Housing Vacancy Survey Report Q3 2019
Housing Tenure Trends Report Q3 2019
In a marked reversal from earlier in the year, the U.S. homeownership rate rose to 64.7 percent on a seasonally-adjusted basis in the third quarter of 2019, according to data from the Census Bureau’s Housing Vacancy Survey (HVS). While not a statistically significant change relative to rates from the prior quarter, the share of U.S. households owning their home is now at its highest since tenure rates changed course in 2016, after twelve years of declining homeownership. The share of households that rent their home, meanwhile, dipped to 35.3 percent.
The graphics below display these updated statistics in the context of long-run trends in shares of owning and renting households. They also disaggregate tenure rates for subsets of the population by age, race, and income, to demonstrate how various groups experience changes in homeownership and rentership differently.
Following these updates, this report also takes a closer look at the tenure trend among Hispanic households, who have seen steady increases in homeownership over the last five years. Given the forecast for 28 percent growth in households headed by persons of Hispanic-origin by 2028, the future course of their tenure rates relative to other households will have significant ramifications for national housing tenure and wealth trends.
National Tenure Trends
The notable change in tenure shares last quarter ended a stable period in homeownership and rentership rates over the prior eighteen months. The 0.4 percentage point jump in the national homeownership rate, which had oscillated between 64.3 and 64.5 percent in each quarter from Q1 2018 through Q2 2019, represents the highest share of homeowning households since 2014. Whether this portends a new trend of increased homebuying to come or represents only a temporary blip in otherwise stable tenure rates, remains to be seen.
It is worth noting that, despite the changes reported in the most recent quarter, both homeownership and rentership rates remain nearly a full percentage point off their long-run average levels. A full return to those levels would require a much more dramatic shift in both the tenure choices of households and in access to affordable mortgage lending and homebuying opportunities.
Quarterly Tenure and Housing Cost Indices
Representing recent trends as indices relative to past levels offers some further perspective on the long-run trajectory of tenure rates. The homeownership rate index appears closer to its 1980 level, relative to the rentership index, due to the higher starting point of this series. Nonetheless, if homeowner and renter rates continue to diverge, their indexed values will likewise converge until both return to their long-run average levels.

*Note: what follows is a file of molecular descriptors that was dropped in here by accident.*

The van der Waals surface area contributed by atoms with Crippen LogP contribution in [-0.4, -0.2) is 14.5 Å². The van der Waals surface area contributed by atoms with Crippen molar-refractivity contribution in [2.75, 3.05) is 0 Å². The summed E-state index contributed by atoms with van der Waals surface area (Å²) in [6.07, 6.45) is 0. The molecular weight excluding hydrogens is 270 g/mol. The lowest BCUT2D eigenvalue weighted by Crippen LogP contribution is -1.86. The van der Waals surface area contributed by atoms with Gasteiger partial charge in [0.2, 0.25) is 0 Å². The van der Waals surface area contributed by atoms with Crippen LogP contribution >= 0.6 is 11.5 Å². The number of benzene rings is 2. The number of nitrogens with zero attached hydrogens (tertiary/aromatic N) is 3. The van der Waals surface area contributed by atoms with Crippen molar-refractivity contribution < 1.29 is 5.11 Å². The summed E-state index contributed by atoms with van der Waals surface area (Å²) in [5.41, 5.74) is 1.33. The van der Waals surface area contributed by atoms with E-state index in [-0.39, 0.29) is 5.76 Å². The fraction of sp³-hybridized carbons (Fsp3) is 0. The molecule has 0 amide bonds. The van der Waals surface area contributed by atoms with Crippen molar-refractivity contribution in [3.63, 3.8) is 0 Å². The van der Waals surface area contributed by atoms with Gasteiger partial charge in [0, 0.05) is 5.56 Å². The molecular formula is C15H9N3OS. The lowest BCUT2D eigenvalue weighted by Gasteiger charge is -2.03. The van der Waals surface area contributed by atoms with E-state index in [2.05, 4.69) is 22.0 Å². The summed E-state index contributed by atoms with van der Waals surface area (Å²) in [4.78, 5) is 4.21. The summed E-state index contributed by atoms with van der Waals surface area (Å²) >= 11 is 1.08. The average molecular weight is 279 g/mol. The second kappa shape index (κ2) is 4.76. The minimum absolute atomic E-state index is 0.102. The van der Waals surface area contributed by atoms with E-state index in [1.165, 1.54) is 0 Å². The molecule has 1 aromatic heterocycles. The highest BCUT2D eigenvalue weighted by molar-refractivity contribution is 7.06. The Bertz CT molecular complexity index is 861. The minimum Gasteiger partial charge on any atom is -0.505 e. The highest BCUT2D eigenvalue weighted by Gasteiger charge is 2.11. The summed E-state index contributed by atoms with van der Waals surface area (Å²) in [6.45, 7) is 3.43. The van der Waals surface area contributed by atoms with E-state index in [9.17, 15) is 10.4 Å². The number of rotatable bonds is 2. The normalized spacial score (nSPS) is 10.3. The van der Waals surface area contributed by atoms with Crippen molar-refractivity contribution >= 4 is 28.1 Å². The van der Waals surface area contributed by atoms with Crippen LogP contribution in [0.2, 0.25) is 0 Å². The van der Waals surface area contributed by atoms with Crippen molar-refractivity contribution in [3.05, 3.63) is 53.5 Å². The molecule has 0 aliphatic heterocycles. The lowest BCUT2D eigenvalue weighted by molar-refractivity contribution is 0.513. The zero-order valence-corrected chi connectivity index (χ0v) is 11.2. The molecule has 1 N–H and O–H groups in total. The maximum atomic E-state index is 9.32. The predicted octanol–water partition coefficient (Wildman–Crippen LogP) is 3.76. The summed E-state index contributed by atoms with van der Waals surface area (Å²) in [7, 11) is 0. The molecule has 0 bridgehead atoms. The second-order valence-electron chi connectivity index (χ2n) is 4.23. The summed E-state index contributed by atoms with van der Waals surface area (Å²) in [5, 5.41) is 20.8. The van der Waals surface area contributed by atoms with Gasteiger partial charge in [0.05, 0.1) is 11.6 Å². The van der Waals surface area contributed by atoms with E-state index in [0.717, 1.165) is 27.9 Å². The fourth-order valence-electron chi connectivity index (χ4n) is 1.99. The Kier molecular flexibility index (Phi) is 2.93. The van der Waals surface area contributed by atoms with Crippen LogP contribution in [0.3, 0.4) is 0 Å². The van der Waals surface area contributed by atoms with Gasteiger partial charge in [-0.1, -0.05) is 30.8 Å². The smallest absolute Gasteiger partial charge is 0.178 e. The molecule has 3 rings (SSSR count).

Comparing these indexed values to similar data on the inflation-adjusted costs of buying and renting adds another dimension to this analysis. Specifically, it reveals a disconnect between the demand for owning and renting housing and the costs to procure it. Both home buying and renting expenses have increased steadily over the last seven years, even as shares of owning and renting households have fluctuated. Indeed, relative to the past forty years, real rental costs are now higher than they have ever been, and the price of owned homes is rapidly approaching its former peak.
Tenure Trends by Age
The Q3 increase in nation-wide homeownership rates is reflected in the rates of nearly all subsets of U.S. households by age, with only those ages 45-54 holding steady from the prior quarter. However, when these disaggregated tenure rates are averaged over the first nine months of 2019, only the youngest subset – those under age 35 – register any increase in homeownership rates relative to 2018. This group also has the largest change in rates going back to 2016, with rentership rates that declined by 1.9 percentage points over three years.
At the other end of the age spectrum, households headed by seniors – ages 65 and over – are the only subgroup to experience an increase in rentership rates since 2016, albeit from a very low base of senior renters prior. Still, it is worth noting this shift especially as the second half of the Baby Boom generation, which had some of the highest homeownership rates relative to any prior generation, enters this age range. Whether more seniors make the move to renting, or remain homeowners, will also have implications for younger households trying to buy for the first time.